Amid Chaos, Venezuelans Struggle To Find The Truth, Online As Venezuela grapples with a major political crisis, people there are struggling with misinformation online. WhatsApp, a popular messaging app, has been used to spread both rumors and news reports.

Amid Chaos, Venezuelans Struggle To Find The Truth, Online

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Venezuelan media is controlled by the government. Figuring out what is truth, rumor, propaganda has always been difficult. In recent days, though, it's been even more confusing. President Nicolas Maduro has refused to cede power to the opposition party. There have been widespread protests and looting. And the rumor mill continues to churn on social media. NPR's Jasmine Garsd reports.

JASMINE GARSD, BYLINE: Javier Rojo (ph) owns a pharmacy in the capital city of Caracas. This week, as chaos took over the country, he gave his workers the day off, went home and turned on the TV - only to find nothing was being reported.

JAVIER ROJO: (Speaking Spanish).

GARSD: Rojo says right now people get their news on social media and WhatsApp. Professor Gregory Weeks teaches Latin American politics at the University of North Carolina at Charlotte. He says in Venezuela...

GREGORY WEEKS: Independent media has been gradually attacked and shut down over time so that, in general, social media becomes the means by which you learn what's going on on an ongoing basis.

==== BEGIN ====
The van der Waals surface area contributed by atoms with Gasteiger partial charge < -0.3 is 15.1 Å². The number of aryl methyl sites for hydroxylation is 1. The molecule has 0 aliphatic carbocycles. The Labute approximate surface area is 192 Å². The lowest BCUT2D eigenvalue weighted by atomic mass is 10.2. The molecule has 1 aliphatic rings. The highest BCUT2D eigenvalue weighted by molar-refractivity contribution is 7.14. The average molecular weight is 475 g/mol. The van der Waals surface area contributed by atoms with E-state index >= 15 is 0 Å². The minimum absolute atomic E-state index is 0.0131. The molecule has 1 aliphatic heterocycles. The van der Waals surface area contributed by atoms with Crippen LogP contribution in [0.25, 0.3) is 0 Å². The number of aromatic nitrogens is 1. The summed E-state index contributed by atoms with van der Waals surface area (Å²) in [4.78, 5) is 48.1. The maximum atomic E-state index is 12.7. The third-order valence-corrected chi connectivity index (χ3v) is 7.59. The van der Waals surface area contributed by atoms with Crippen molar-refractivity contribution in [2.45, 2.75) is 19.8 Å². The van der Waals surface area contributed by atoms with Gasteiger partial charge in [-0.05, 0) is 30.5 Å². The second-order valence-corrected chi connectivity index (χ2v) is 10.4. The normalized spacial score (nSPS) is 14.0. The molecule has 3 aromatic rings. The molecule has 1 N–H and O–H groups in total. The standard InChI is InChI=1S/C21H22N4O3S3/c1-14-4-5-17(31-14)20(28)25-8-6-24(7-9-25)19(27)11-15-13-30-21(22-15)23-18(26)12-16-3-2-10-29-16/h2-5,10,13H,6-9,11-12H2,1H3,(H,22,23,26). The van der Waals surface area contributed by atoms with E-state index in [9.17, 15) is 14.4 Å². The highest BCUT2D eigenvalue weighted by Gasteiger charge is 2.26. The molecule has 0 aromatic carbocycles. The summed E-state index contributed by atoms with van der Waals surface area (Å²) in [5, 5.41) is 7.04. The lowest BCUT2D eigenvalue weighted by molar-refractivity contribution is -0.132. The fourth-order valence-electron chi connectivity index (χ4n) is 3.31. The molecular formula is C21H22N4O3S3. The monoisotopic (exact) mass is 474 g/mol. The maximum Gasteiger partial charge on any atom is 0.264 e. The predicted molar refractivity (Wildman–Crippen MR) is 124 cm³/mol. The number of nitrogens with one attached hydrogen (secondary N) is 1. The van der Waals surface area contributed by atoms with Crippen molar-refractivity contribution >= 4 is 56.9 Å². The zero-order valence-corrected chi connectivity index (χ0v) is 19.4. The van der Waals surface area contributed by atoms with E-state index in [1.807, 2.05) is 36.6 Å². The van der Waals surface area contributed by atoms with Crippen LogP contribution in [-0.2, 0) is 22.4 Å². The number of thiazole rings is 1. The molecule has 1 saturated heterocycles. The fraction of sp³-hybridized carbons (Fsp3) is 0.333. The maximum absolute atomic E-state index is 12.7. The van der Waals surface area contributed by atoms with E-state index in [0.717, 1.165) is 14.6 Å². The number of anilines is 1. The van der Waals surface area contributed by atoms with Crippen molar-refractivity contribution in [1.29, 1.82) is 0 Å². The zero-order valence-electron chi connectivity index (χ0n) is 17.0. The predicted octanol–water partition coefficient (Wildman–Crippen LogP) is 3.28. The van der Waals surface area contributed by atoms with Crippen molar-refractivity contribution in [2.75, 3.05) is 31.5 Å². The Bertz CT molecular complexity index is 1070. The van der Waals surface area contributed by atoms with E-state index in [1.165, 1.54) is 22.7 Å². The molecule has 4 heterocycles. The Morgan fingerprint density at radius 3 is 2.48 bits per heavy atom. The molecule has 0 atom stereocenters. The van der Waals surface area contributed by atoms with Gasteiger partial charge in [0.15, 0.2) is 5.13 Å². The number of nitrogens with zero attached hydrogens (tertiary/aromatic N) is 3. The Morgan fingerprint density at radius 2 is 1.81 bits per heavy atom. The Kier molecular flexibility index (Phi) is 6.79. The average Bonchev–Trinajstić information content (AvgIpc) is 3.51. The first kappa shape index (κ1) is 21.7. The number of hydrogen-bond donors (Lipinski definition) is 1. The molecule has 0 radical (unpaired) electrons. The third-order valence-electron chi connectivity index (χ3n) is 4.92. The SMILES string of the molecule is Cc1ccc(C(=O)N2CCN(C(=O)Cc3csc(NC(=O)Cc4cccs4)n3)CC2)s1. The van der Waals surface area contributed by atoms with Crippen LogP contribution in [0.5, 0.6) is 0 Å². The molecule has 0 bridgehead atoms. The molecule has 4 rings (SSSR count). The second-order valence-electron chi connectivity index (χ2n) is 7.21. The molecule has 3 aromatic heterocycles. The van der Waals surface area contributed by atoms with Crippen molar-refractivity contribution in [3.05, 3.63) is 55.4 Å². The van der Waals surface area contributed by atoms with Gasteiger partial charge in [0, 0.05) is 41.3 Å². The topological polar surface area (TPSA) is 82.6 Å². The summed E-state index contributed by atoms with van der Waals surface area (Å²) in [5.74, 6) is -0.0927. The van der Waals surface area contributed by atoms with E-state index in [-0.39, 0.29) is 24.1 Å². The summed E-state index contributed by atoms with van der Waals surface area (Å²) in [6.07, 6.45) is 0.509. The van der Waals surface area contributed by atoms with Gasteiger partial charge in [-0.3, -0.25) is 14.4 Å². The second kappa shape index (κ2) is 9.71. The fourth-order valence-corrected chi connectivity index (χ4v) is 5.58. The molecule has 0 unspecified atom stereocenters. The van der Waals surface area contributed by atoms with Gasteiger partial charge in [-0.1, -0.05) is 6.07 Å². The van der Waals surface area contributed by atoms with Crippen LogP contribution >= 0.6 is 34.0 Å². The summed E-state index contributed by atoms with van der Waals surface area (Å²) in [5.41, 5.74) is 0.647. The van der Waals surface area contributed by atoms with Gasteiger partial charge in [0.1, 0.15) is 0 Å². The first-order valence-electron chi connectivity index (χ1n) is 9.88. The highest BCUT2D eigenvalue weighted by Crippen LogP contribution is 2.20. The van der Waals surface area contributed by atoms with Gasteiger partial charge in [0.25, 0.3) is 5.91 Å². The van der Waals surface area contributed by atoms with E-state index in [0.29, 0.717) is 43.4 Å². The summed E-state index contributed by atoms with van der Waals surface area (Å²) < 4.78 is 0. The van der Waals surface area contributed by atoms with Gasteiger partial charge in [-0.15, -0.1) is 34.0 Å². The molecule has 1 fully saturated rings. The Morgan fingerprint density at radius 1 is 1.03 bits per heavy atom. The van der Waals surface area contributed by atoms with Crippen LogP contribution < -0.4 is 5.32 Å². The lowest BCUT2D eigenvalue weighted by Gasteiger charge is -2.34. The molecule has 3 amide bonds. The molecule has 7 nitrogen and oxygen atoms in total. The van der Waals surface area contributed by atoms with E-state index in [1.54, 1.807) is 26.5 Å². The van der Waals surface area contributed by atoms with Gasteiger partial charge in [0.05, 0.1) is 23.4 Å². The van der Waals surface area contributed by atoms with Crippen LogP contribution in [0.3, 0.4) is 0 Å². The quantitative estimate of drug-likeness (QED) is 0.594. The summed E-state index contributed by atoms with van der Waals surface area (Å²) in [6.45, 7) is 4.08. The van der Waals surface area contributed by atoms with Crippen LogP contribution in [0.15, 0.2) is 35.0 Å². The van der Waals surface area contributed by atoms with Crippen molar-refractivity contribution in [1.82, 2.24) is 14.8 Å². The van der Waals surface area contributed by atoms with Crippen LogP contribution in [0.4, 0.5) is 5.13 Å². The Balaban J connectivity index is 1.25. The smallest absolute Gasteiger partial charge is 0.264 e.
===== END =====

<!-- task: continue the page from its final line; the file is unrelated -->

GARSD: Back at his house, Rojo says he started getting messages on WhatsApp from one of his workers.

UNIDENTIFIED PERSON #1: (Speaking Spanish).

GARSD: "Tanks are rolling into the park," she says. "They're launching tear gas." She's one of his employees. He trusts her. But then he started getting WhatsApp voice messages from people he doesn't even know.

ROJO: (Speaking Spanish).

GARSD: One guy, who says his aunt's husband is a military officer - and he swears Nicolas Maduro has resigned. Rojo is getting bombarded by fake news and wild rumors. And it's happening to a lot of people in the country. Professor Raisa Urribarri researches technology and politics at Universidad de Los Andes in Venezuela. She says it's hard to trace the origins of some messages. It can be panicked citizens or the opposition. The government has also gotten savvy at digital propaganda.

RAISA URRIBARRI: (Speaking Spanish).

GARSD: In the last few days, she says, there's been a wave of tweets in favor of the current regime - #ImWithMaduro - from many accounts she and her colleagues have traced back to Turkey, a country that has backed Maduro. It's not the first time social media has been caught up in international turmoil. Last year, the military in Myanmar used Facebook to spread rumors about the Rohingya Muslim minority, eventually leading to atrocities. In Brazil's last presidential elections, misinformation about candidates spread like wildfire on WhatsApp. Just this week, WhatsApp announced it will no longer allow users to forward messages to more than five people. But professor Urribarri says Venezuelans have lived with fake news for so long, they've become smart news consumers. She points me to this trusted WhatsApp group.

UNIDENTIFIED PERSON #2: (Speaking Spanish).

GARSD: The audio bulletin is so low production it almost sounds fake. But it's a public information broadcast created by a group of Venezuelan journalists. Every few hours, they release audio which gets shared countless times on Whatsapp, Facebook and Twitter.

UNIDENTIFIED PERSON #2: (Speaking Spanish).

GARSD: In this one broadcast, the announcer lists the neighborhoods and streets that have been experiencing violent clashes and looting. Follow us, he says. We are online. Jasmine Garsd, NPR News, New York.

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